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YOU'VE GOT MAIL: THE STUDY OF THE ATTORNEY-CLIENT PRIVILEGE AND THE USE OF ELECTRONIC MAIL

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Date Issued:
2011
Abstract/Description:
The prolific use of the internet and electronic mail within the legal profession presents novel challenges to the application of the attorney-client privilege; especially, in regards to protecting intended confidential communications relayed through e-mail. This thesis addresses the question of whether an attorney in Florida, through electronic mail use, can waive his client's right to the protections of the attorney-client privilege. After a review of current case law, law review articles, statutes, and texts, this thesis concluded that an attorney's communication through e-mail warrants a reasonable expectation of privacy, permitting the attorney to speak in reasonable confidence to clients through the web. However, attorneys, ethically, should consider the strong repercussions for using such a potentially transparent medium for communication. By examining the relationship between current law, the application of the attorney-client privilege, and a reasonable expectation of privacy, this study provides a comprehensive analysis for attorneys concerned with electronic mail usage. Lastly, this thesis provides attorneys with best practices for their electronic mail communications.
Title: YOU'VE GOT MAIL: THE STUDY OF THE ATTORNEY-CLIENT PRIVILEGE AND THE USE OF ELECTRONIC MAIL.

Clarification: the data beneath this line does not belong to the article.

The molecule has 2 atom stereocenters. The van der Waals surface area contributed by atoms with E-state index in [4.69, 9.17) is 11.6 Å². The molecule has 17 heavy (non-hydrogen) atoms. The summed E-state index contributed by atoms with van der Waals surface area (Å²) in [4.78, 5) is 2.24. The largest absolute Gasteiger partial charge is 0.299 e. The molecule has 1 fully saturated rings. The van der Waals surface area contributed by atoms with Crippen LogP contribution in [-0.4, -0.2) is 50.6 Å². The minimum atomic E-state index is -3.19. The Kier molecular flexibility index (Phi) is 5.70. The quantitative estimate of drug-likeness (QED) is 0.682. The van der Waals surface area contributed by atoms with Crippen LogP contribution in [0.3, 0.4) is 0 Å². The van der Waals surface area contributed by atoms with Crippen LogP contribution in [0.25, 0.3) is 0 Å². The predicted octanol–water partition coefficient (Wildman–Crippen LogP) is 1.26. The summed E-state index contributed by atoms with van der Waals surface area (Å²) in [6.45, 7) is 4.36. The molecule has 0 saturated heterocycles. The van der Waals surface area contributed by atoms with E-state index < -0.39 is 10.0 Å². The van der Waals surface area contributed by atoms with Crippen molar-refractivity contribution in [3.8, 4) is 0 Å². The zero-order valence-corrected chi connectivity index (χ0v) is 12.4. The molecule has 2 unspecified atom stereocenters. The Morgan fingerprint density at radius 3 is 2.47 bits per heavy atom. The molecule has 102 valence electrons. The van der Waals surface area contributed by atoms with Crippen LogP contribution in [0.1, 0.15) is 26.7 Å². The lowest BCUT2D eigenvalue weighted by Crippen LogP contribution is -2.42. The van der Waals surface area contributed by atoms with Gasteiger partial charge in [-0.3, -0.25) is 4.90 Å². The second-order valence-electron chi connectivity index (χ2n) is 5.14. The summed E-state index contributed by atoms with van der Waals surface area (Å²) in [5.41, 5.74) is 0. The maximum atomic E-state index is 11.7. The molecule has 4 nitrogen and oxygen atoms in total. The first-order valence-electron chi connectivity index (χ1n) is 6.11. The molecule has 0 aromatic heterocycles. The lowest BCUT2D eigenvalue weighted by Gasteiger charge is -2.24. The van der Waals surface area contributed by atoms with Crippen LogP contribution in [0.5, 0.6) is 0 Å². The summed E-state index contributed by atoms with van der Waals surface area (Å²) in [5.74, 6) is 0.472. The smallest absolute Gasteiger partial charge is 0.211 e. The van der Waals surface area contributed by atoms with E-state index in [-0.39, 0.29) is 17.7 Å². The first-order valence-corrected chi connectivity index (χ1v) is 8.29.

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Name(s): McConnell, Justin, Author
Cook, Kathy, Committee Chair
University of Central Florida, Degree Grantor
Type of Resource: text
Date Issued: 2011
Publisher: University of Central Florida
Language(s): English
Abstract/Description: The prolific use of the internet and electronic mail within the legal profession presents novel challenges to the application of the attorney-client privilege; especially, in regards to protecting intended confidential communications relayed through e-mail. This thesis addresses the question of whether an attorney in Florida, through electronic mail use, can waive his client's right to the protections of the attorney-client privilege. After a review of current case law, law review articles, statutes, and texts, this thesis concluded that an attorney's communication through e-mail warrants a reasonable expectation of privacy, permitting the attorney to speak in reasonable confidence to clients through the web. However, attorneys, ethically, should consider the strong repercussions for using such a potentially transparent medium for communication. By examining the relationship between current law, the application of the attorney-client privilege, and a reasonable expectation of privacy, this study provides a comprehensive analysis for attorneys concerned with electronic mail usage. Lastly, this thesis provides attorneys with best practices for their electronic mail communications.
Identifier: CFH0003832 (IID), ucf:44756 (fedora)
Note(s): 2011-05-01
B.S.
Health and Public Affairs, Dept. of Legal Studies
Masters
This record was generated from author submitted information.
Subject(s): e-mail
email
electronic mail
attorney
lawyer
client
attorney client
attorney-client
privilege
legal
law
expectation of privacy
internet
computer
network
profession
confidential
communication
communications
medium
inadvertent
disclosure
third
party
Persistent Link to This Record: http://purl.flvc.org/ucf/fd/CFH0003832
Restrictions on Access: campus 2016-04-01
Host Institution: UCF

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